The 3 major victories Oregon won on the environment this week
Sep. 29th - It has been a big week for environmental news in the Northwest. We saw three major victories for shifting our region towards a clean energy economy. These all came from completely different sides of the equation but make no mistake they are all tied to loosening oil and coal’s grip on our future.
Portland and Multnomah County divest from fossil fuels
Last week, after extensive public testimony and urging by local activists, the Portland City Council and the Multnomah County Commission voted unanimously to put the world’s top 200 oil, coal and gas companies on a “Do Not Buy List.” The most populous city and county in Oregon join the rapidly growing worldwide divestment movement that has, in just a few short years pushed over $2 trillion worth of investments away from fossil fuels.
From Portland Tribune article:
The coordinated actions put both local governments on record in support of the international fossil fuel divestment movement.
“The era of fossil fuels is ending, and we are backing up those words with actions,” said County Chair Deborah Kafoury, speaking in solidarity with the City Council as it took up its motion.
Mayor Charlie Hales, noting that Pope Francis had earlier in the day called for “responsible capitalism,” said climate scientists argue that close to 80 percent of the world’s fossil fuel reserves must go untapped if the world is to avoid severe climate disruption.
That’s a “radical notion,” Hales said, but “it’s a radical truth that we have to learn to deal with.”
Both city and county actions target companies on the Fossil Free Index’s Carbon Underground 200, a list of the world’s coal, oil and gas companies holding the largest reserves.
Of course not all were elated by the news. The Oregonian Editorial Board scoffed at the notion of divestment because it a “largely symbolic gesture”. The editorial board state’s largest paper is no stranger to badmouthing environmental concerns but the imagery of this victory is undeniable. If pollution and climate destruction are wrong then it’s wrong to profit from the companies leaving us with that future.
Case to repeal clean fuels dismissed
A case brought by 3 oil and trucking companies to repeal clean fuels was thrown out last week. The lawsuit suggested that it unfairly discriminated against out of state fuels but US District Court Judge Ann Aiken made it clear this was not the case.
The fact that the program may benefit Oregon-based alternative fuel producers “is insufficient to evince a discriminatory purpose,” she added.
On the Clean Air Act preemption, Aiken ruled that the plaintiffs had misinterpreted the federal statute, adding that “air pollution prevention is within the states’ traditional authority,” barring explicit federal legislation barring it.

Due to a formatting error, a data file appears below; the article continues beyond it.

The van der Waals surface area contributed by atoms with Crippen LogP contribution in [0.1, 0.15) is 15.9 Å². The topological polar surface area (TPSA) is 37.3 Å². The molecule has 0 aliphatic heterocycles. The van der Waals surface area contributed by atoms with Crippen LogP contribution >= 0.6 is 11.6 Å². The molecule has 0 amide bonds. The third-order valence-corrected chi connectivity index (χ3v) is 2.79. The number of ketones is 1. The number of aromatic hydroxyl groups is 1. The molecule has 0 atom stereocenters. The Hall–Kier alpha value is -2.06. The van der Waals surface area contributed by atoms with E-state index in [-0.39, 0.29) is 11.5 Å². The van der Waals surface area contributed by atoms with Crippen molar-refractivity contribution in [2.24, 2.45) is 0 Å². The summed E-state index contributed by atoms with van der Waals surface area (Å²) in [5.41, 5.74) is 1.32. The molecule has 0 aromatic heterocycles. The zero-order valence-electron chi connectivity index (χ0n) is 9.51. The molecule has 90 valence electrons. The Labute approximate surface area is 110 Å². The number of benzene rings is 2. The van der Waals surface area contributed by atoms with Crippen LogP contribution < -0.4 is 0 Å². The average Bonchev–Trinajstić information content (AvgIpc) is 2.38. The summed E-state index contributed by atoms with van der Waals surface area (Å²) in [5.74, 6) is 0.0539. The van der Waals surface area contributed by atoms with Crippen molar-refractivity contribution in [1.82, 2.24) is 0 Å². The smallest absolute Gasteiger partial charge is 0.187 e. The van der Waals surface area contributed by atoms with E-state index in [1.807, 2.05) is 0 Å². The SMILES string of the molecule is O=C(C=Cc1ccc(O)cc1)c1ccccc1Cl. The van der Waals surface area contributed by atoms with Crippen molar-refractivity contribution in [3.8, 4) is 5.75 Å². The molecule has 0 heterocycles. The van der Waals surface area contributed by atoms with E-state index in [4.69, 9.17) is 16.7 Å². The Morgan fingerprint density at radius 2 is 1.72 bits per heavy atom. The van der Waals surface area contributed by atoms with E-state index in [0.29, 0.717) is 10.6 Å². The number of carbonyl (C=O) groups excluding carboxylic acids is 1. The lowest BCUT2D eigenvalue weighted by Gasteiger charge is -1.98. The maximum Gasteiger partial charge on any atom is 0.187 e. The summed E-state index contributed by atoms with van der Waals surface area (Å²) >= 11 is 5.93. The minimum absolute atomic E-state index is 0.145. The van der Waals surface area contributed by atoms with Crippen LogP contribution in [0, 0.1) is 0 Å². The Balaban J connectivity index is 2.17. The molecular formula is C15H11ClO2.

It’s been a long fought battle in Oregon to get cleaner fuels and there remains a tough road ahead. The same coalition of oil companies and trucking groups are plotting the best strategies for 3 different initiatives to repeal clean fuels on the 2016 ballot. Regardless of the pending fights to be had, this is an other impressive local victory we should all feel good about.
Shell ends Arctic drilling “indefinitely”
The news that got the most widespread media attention this week was of course Shell’s failed campaign in the Arctic.
In a surprise announcement, the company said it would end exploration off Alaska "for the foreseeable future". Shell said it did not find sufficient amounts of oil and gas in the Burger J well to warrant further exploration. The company has spent about $7bn (£4.5bn) on Arctic offshore development in the Chukchi and Beaufort seas.
Shell has effectively given up on drilling in one of the most fragile ecosystems in the world. Yielding no results from this well was a huge blow to the company’s prospects of tapping one of the last remaining unexplored potential oil regions. But protests in Portland and Seattle, that made worldwide headlines, absolutely added to the financial and public relations costs of their campaign. While activists couldn’t stop Shell from reaching the Arctic, their efforts were no trivial gestures. Both Seattle and Portland’s actions against Shell focused the world’s attention on the issue and drastically hurt Shell’s corporation reputation.
Without continued efforts from those that care about our planet, all of these could be rolled back. But every so often it’s nice to be able to sit back and remember that we are winning the fight for a fossil free future.
Well-done NW. Have a beer, we’re proud of ya’ll.
Nick Abraham - Editor Oil Check Northwest
[email protected] @oilchecknw